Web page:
Summary: “A structured experience for students to investigate the life of the tidal flats of the estuary and explore the relationship between sediments, elevation, and the life beneath surface.”
Concepts to teach: Marine and Coastal Ecosystems, Habitats, Estuaries, English, Math
Goals: Students will be able to identify who lives in a watershed and explain how the watershed surrounding their school or hometown is connected to others.
3.3S.2, 4.2L.1, 5.2L.1, 5.3S.1
- Students will understand that the tide flats are covered twice a day by salty estuary water.
- Students will understand that the tide flats are made of sediment which may be sand, mud, or gravel.
- Students will understand that the type of sediment and the elevation determine what lives where.
- Students will understand that most animals burrow below the mud to stay wet, protected, and to feed on the tidewater.
- Students will understand that different animals have different types of adaptations for life in the mud.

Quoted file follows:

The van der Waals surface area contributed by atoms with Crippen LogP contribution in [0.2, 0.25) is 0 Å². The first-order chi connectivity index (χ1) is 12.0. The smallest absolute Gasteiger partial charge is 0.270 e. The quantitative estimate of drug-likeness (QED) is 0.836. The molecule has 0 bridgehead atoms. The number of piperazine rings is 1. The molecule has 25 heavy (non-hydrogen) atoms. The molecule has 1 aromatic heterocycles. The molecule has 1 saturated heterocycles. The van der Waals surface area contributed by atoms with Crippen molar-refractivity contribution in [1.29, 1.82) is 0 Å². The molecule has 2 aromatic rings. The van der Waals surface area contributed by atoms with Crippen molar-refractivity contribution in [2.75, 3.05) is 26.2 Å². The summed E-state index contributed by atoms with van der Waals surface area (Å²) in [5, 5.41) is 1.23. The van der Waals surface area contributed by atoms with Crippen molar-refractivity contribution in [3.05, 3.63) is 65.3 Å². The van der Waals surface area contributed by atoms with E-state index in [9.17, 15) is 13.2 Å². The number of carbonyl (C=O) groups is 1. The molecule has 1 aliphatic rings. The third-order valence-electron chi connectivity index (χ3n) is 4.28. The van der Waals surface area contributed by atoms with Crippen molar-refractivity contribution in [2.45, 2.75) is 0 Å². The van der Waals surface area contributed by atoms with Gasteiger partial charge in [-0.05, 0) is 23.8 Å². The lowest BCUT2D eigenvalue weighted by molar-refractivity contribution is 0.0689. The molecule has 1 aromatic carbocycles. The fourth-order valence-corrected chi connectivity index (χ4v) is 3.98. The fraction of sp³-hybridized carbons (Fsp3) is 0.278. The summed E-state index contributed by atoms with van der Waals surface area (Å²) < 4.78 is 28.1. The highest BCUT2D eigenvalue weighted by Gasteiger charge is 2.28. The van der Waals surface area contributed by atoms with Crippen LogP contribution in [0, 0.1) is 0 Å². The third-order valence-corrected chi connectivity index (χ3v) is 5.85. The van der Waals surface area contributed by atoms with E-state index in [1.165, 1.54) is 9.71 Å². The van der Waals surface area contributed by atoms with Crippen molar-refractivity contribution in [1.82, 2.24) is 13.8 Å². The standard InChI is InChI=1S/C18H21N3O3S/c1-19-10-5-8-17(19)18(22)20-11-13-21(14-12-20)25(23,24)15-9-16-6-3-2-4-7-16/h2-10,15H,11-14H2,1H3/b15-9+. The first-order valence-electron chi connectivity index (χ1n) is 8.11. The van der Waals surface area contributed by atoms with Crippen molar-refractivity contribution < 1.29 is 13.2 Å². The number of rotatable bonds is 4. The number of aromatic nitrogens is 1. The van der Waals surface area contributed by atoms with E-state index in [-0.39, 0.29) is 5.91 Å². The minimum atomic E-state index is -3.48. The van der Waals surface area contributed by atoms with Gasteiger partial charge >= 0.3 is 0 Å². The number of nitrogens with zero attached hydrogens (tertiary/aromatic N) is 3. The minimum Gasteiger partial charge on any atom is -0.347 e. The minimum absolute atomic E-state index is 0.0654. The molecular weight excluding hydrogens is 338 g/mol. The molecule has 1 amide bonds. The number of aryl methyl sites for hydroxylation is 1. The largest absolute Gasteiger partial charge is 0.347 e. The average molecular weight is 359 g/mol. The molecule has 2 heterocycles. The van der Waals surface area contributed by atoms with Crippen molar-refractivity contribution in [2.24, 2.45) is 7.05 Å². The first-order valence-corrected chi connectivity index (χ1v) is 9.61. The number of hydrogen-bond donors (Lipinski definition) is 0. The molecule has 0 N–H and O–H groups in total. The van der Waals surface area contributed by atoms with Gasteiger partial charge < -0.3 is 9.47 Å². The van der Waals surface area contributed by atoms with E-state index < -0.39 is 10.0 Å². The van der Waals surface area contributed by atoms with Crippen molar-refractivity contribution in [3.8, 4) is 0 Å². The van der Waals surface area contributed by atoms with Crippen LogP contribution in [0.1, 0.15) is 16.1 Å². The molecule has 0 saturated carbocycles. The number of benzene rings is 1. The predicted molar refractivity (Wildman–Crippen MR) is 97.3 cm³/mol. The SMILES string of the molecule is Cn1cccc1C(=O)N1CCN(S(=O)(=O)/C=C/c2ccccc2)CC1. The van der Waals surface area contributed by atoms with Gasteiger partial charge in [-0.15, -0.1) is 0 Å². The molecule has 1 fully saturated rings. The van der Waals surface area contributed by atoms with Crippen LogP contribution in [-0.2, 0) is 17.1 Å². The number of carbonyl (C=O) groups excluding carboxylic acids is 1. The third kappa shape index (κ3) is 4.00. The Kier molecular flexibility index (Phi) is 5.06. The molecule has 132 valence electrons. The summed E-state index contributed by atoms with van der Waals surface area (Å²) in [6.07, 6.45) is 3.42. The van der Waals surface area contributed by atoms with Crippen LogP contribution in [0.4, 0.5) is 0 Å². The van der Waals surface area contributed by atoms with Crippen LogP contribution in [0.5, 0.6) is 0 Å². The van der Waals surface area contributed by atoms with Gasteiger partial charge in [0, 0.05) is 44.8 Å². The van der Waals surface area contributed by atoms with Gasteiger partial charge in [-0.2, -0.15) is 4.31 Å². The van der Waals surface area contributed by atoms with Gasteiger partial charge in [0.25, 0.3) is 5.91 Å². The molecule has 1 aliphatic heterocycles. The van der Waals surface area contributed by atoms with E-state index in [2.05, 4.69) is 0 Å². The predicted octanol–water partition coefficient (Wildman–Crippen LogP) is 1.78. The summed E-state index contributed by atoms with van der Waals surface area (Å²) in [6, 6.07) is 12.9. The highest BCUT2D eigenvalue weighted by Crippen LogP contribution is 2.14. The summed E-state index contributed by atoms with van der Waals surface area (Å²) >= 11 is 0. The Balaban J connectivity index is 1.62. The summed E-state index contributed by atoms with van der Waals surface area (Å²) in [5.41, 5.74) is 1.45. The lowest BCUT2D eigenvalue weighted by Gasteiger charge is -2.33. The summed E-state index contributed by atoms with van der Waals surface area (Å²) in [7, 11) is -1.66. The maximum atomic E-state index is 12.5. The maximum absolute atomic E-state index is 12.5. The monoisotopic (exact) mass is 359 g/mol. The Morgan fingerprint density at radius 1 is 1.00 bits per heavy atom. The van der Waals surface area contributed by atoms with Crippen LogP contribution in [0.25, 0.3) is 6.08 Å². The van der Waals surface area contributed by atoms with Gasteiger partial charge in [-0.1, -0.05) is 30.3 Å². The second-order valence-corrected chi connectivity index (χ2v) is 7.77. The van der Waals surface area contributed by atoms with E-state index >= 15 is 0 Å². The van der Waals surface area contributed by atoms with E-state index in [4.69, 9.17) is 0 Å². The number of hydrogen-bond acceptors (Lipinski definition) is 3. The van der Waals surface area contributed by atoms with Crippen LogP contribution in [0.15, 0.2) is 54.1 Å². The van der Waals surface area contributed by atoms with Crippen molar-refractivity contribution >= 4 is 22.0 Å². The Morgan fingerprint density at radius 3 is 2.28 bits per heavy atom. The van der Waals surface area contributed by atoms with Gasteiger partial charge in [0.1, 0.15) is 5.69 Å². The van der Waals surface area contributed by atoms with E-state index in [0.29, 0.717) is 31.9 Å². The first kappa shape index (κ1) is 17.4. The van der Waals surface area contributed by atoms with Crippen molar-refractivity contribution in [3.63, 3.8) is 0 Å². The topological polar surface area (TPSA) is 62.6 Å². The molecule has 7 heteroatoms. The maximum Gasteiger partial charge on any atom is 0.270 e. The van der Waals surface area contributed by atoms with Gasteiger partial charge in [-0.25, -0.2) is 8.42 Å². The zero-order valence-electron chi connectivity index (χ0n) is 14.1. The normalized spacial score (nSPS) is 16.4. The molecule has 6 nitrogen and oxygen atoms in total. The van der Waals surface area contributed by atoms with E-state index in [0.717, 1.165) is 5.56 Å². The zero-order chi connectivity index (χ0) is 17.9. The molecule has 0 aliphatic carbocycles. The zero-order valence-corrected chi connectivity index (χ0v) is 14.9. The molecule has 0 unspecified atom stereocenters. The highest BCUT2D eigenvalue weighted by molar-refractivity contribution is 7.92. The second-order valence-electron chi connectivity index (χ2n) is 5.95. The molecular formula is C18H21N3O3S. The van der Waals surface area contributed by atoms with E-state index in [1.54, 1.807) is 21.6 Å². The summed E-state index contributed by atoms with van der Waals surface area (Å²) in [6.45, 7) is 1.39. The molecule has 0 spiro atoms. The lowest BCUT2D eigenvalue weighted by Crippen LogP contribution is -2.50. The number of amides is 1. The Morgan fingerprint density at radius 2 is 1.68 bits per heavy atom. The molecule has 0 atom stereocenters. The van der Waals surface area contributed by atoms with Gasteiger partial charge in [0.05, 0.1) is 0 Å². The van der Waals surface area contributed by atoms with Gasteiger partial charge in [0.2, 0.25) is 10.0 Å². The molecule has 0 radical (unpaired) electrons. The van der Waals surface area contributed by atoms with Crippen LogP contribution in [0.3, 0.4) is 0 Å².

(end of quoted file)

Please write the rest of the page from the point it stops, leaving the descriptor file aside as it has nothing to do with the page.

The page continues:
Activity Links and Resources:
- The TIDES “Tideflats” lessons were developed by the South Slough National Estuarine Research Reserve for middle school audiences.
- Hatfield Marine Science Center in Newport offers Estuary Investigation field classes for all ages. Students use “slurpers” to discover what organisms live beneath the mud of the tidal flats.
- Student-authored field guides in the TIDES “Tidal Flats” lesson plan.
- Students create a personal meaning map for tidal flats, where they draw and label what they expect to find in the mud. After the field visit, students add to their personal meaning maps new information that they learned from the trip. The post-trip contributions can be drawn on the same page as the pre-trip map in a different color pen, or the students may make an entirely new map from scratch. Discuss the scientific process of making predictions and then collecting data to test those predictions. Evaluate pre- and post-trip contributions for detail and accuracy.